||Edwards Air Force Base, CA 93524
The AFRL/RQRP Propellants Branch designs, develops, and transitions new energetic ingredients and novel inert materials for advanced applications in chemical propulsion of rockets, missiles, and satellites. A key component of this R&D effort is the utilization of predictive, physics-based computational chemistry methods to guide and streamline the discovery and synthesis of these materials. For example, theoretical techniques such as high level electronic structure methods (e.g., density functional theory, perturbation theory, coupled cluster theory, and multiconfigurational self-consistent field methods) and classical molecular dynamics are used to make accurate predictions of key properties to identify promising target compounds and materials, to explore possible synthetic routes, to provide critical spectroscopic fingerprints, and characterize combustion and decomposition characteristics in expected propulsion applications and conditions. The computational work is done in close collaboration with several on-site experimental research groups and academic collaborators, with research areas including, for example, the discovery and development of new, high performing energetic materials, suitable catalysts, and inert materials that can withstand the rigors of extreme environments. High performance computing (HPC) technologies, available via the DoD High Performance Computing Modernization Program, play an essential role in this work due to the demanding computational requirements associated with the chemical complexity, size, and timescales of the systems of interest.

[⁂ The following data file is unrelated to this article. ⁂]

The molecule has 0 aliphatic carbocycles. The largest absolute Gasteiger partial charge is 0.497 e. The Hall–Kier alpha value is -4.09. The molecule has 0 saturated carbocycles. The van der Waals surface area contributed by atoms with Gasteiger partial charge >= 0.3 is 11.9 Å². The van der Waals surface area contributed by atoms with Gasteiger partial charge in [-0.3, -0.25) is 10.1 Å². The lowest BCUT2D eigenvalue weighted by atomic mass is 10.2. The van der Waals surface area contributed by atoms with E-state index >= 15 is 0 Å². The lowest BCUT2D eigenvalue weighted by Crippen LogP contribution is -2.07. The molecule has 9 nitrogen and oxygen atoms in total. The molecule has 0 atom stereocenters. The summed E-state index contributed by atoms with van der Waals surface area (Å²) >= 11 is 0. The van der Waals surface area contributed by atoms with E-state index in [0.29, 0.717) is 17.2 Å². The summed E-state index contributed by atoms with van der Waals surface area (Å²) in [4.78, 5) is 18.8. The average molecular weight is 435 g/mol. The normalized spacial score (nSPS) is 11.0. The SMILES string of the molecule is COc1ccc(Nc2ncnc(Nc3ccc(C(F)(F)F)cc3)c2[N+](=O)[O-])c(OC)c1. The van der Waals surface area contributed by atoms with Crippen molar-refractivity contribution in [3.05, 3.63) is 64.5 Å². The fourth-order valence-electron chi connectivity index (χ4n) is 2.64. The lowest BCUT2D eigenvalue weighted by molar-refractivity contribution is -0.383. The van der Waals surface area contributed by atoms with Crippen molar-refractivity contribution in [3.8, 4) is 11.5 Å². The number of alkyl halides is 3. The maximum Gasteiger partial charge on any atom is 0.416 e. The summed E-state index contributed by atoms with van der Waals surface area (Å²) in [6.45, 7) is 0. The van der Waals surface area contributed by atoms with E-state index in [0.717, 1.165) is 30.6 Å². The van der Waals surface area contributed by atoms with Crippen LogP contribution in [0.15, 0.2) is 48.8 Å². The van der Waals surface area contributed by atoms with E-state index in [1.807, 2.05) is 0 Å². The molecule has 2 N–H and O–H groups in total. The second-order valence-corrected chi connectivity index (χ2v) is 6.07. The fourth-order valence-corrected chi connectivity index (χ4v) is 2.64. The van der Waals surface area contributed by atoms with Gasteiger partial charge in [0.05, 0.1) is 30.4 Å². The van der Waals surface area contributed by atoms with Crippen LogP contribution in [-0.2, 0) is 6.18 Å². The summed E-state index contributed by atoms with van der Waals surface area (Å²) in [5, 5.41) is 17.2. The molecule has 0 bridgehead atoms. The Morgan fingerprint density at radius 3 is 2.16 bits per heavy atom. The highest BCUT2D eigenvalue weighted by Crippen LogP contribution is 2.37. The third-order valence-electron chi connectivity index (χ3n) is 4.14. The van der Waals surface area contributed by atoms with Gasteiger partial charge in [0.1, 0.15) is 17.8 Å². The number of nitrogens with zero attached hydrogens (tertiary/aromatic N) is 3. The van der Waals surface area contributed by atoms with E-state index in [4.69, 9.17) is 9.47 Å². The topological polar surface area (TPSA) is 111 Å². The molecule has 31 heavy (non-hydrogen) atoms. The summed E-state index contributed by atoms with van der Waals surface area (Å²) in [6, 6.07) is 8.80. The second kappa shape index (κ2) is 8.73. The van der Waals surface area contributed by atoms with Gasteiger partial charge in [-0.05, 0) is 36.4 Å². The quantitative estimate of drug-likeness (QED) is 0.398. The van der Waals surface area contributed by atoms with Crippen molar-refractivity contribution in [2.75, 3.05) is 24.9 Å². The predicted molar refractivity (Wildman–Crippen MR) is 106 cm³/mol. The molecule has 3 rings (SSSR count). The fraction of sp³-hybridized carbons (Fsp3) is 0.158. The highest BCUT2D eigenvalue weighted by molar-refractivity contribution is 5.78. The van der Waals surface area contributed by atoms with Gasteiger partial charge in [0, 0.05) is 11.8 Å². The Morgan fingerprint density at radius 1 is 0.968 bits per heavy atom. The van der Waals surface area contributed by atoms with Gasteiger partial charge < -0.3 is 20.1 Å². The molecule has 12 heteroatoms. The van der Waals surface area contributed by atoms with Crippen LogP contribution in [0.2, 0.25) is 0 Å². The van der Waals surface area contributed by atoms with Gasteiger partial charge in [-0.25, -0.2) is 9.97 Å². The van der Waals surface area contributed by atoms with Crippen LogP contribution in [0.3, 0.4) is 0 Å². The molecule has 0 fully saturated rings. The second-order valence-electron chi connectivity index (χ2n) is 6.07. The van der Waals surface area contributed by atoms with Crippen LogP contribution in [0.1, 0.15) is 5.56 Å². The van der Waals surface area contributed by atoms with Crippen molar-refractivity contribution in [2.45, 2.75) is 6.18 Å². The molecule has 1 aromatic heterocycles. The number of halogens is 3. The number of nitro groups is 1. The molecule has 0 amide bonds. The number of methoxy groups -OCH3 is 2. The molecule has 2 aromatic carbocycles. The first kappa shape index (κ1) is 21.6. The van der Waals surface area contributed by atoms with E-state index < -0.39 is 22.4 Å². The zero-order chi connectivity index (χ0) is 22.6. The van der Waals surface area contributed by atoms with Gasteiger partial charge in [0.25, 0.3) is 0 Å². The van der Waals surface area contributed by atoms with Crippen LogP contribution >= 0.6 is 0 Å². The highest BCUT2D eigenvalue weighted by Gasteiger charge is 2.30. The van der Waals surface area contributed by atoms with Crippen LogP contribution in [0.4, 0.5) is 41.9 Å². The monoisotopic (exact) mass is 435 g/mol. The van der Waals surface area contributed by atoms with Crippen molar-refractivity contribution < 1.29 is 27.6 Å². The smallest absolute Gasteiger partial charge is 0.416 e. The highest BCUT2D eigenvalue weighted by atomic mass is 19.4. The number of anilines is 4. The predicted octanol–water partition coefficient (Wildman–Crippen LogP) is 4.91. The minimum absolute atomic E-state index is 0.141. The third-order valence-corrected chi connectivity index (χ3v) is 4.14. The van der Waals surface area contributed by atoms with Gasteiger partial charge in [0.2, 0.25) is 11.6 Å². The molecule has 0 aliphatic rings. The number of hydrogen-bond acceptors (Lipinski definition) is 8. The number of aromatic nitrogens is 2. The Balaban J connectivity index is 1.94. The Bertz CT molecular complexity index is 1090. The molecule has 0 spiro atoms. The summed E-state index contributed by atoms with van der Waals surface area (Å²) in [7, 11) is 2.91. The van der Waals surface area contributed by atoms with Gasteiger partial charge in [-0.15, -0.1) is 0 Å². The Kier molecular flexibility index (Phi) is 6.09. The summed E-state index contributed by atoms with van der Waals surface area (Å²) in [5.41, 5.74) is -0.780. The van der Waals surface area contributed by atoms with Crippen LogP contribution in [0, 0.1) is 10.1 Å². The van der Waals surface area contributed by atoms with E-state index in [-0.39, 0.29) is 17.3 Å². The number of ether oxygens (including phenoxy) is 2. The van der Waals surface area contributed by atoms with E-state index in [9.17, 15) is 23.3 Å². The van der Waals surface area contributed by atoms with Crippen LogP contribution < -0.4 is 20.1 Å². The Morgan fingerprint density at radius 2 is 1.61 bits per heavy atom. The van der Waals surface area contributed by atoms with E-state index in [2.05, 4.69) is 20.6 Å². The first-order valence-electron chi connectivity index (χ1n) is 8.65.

Andrew Guenthner, Sean Ramirez, Michael Ford, Denisse Soto, Jerry A. Boatz, Kamran Ghiassi, and Joseph Mabry, "Organic Crystal Engineering of Thermosetting Cyanate Ester Monomers: Influence of Structure on Melting Point", Crystal Growth and Design, 16, 4082-4093 (2016).
Robert J. Buszek, Claron J. Ridge, Samuel B. Emery, C. Michael Lindsay, and Jerry A. Boatz, "Theoretical Study of Cu/Mg Core-shell Nanocluster Formation", J. Phys. Chem. A, 120, 9612-9617 (2016).
Jiang Yu, Jerry A. Boatz, Xin Tang, Zachary A. Hicks, Kit H. Bowen, and Scott L. Anderson, "Borane-Aluminum Surface Interactions: Enhanced Fracturing and Generation of Boron-Aluminum Core-Shell Nanoparticles", J. Phys. Chem. C, 121, 14176-14190 (2017).
Energetic materials; Quantum chemistry; Computational molecular chemistry; High-performance computing;